Voters and pundits might struggle with Democrats’ policy positions in the 2020 campaign, but it’s remarkable how swiftly they lock in the names. Bernie is always “Bernie,” not “Sanders,” yet Warren is “Warren,” not “Liz.” Pete is “Pete,” never “Buttigieg.” But Booker? He’s not “Cory.”
Democrats are awaiting a decision by “Joe.” If Biden does run, he’ll join a crowded field that includes “Beto” (never O’Rourke) and “Harris” (rarely Kamala).
They all want a crack at the guy who for decades was known as The Donald - a label first given him by former wife Ivana - until he ran for president and decided to be “Trump.” This wouldn’t work for most candidates. Erica Castro, for example, is unlikely to want her husband to be known as The Julian. And John Bessler wouldn’t care to have his wife, Sen. Klobuchar, referred to as The Amy.
Besides, “Klobuchar” doesn’t work on T-shirts the way “Amy for America” does. An even worse fit would be “Hickenlooper,” although America might also be underwhelmed by “John for President” - which is why odds for the former Colorado governor are longer than his last name.
Obama was the rare politician who succeeded despite the curse of a name Madison Avenue didn’t love. “Barack for President” was not pleasing, and “Hussein for President” would have been worse. BHO never clicked. Depending on your orientation, it’s Butane Hash Oil or the symbol for Raja Bhoj Airport in India.
For a while, however, initials were the rage. We had JFK and then LBJ, and, of course, the simplest initial of all for a man whose very being was rooted in simplicity: W.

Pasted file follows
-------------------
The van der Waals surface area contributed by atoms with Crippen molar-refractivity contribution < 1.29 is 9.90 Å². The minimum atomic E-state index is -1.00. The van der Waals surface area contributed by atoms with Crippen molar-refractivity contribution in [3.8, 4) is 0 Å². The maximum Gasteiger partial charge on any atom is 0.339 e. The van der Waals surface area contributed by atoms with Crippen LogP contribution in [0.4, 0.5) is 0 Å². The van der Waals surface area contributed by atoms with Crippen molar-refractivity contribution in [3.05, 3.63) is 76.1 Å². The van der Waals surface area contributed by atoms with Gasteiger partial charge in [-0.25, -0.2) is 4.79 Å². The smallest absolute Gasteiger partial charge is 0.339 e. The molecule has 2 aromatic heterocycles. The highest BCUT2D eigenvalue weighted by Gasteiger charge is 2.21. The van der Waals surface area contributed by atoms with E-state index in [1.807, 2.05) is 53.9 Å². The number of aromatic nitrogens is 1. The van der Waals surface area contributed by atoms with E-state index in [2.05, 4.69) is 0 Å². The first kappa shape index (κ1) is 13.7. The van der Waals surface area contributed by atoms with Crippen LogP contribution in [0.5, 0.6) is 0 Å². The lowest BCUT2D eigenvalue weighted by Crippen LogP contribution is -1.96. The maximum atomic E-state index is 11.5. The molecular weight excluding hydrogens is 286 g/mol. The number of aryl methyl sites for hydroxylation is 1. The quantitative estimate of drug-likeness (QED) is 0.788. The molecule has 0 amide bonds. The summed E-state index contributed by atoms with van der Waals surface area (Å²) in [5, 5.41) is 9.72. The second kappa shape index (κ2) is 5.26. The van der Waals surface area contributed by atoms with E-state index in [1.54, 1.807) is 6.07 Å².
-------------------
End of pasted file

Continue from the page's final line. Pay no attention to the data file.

As for first names names, they work in showbiz (think Cher, Oprah, Clint, et al), but not so well in politics. Presidential hopefuls Beto, Bernie, Pete, Amy and Joe would presumably seek to avoid comparisons with one of history’s best known mononymous candidates, Hillary (“please don’t call me Clinton”).
Truth is, Americans have never much cared for presidential candidates who went by their first names. Honest Abe was a notable exception, but Lincoln’s time was back in 1860. It wasn’t until 1948 when someone else managed to run successfully on a first-name basis: “I’m just wild about Harry” was Truman’s slogan, along with the also popular “Give ‘em hell, Harry.”
Four years later Dwight David Eisenhower used the bumper-sticker-friendly phrase “I like Ike” to cruise into the White House, making him the nation’s last first-name president.
Some in the current Democratic field are still trying to figure out where they fit name wise. The New York senator’s site is “Gillibrand 2020,” but her official bio refers to her as “Kirsten” a total of 10 times without once invoking the name “Gillibrand.”
And then there is Sen. Harris. As the California Democrat’s popularity grows she might choose to become just “Kamala.” In her book she says it means “lotus flower,” which, she notes, “is a symbol of significance in Indian culture.”
For others, it’s simply first name or bust. After all, no matter what you think of Bernie, you’ll admit that “Feel the Sanders” just wouldn’t fly.
Peter Funt is a writer and speaker.